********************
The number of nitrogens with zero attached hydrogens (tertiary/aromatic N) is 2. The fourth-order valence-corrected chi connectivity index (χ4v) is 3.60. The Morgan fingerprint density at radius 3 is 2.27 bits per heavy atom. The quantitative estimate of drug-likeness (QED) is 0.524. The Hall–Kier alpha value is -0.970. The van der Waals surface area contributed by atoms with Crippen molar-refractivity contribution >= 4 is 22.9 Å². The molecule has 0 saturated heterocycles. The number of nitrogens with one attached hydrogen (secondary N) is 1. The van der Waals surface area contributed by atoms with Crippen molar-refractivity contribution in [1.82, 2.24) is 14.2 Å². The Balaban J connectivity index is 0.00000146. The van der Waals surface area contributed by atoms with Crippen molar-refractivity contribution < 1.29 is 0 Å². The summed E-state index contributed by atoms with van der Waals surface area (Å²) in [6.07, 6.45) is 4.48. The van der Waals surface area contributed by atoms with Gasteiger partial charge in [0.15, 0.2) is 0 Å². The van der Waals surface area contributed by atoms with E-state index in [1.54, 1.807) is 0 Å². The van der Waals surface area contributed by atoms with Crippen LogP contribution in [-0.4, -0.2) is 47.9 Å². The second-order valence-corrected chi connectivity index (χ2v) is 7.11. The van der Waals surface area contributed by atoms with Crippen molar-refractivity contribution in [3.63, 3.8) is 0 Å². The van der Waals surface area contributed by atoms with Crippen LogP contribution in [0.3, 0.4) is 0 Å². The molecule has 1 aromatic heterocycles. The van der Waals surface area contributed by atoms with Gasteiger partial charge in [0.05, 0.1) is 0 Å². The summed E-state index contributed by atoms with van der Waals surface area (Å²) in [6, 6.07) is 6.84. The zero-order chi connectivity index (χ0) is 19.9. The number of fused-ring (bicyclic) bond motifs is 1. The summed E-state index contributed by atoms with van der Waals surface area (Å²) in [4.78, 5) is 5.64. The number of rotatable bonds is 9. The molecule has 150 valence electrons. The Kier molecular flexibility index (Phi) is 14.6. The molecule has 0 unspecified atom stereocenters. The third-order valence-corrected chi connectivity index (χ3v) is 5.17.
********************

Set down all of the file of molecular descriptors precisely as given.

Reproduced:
The number of nitrogens with zero attached hydrogens (tertiary/aromatic N) is 2. The fourth-order valence-corrected chi connectivity index (χ4v) is 3.60. The Morgan fingerprint density at radius 3 is 2.27 bits per heavy atom. The quantitative estimate of drug-likeness (QED) is 0.524. The Hall–Kier alpha value is -0.970. The van der Waals surface area contributed by atoms with Crippen molar-refractivity contribution >= 4 is 22.9 Å². The molecule has 0 saturated heterocycles. The number of nitrogens with one attached hydrogen (secondary N) is 1. The van der Waals surface area contributed by atoms with Crippen molar-refractivity contribution in [1.82, 2.24) is 14.2 Å². The Balaban J connectivity index is 0.00000146. The van der Waals surface area contributed by atoms with Crippen molar-refractivity contribution < 1.29 is 0 Å². The summed E-state index contributed by atoms with van der Waals surface area (Å²) in [6.07, 6.45) is 4.48. The van der Waals surface area contributed by atoms with Gasteiger partial charge in [0.15, 0.2) is 0 Å². The van der Waals surface area contributed by atoms with E-state index in [1.54, 1.807) is 0 Å². The van der Waals surface area contributed by atoms with Crippen LogP contribution in [-0.4, -0.2) is 47.9 Å². The second-order valence-corrected chi connectivity index (χ2v) is 7.11. The van der Waals surface area contributed by atoms with Crippen molar-refractivity contribution in [3.63, 3.8) is 0 Å². The van der Waals surface area contributed by atoms with Crippen LogP contribution in [0.3, 0.4) is 0 Å². The molecule has 1 aromatic heterocycles. The van der Waals surface area contributed by atoms with Gasteiger partial charge in [0.05, 0.1) is 0 Å². The summed E-state index contributed by atoms with van der Waals surface area (Å²) in [6, 6.07) is 6.84. The zero-order chi connectivity index (χ0) is 19.9. The number of fused-ring (bicyclic) bond motifs is 1. The summed E-state index contributed by atoms with van der Waals surface area (Å²) in [4.78, 5) is 5.64. The number of rotatable bonds is 9. The molecule has 150 valence electrons. The Kier molecular flexibility index (Phi) is 14.6. The molecule has 0 unspecified atom stereocenters. The third-order valence-corrected chi connectivity index (χ3v) is 5.17.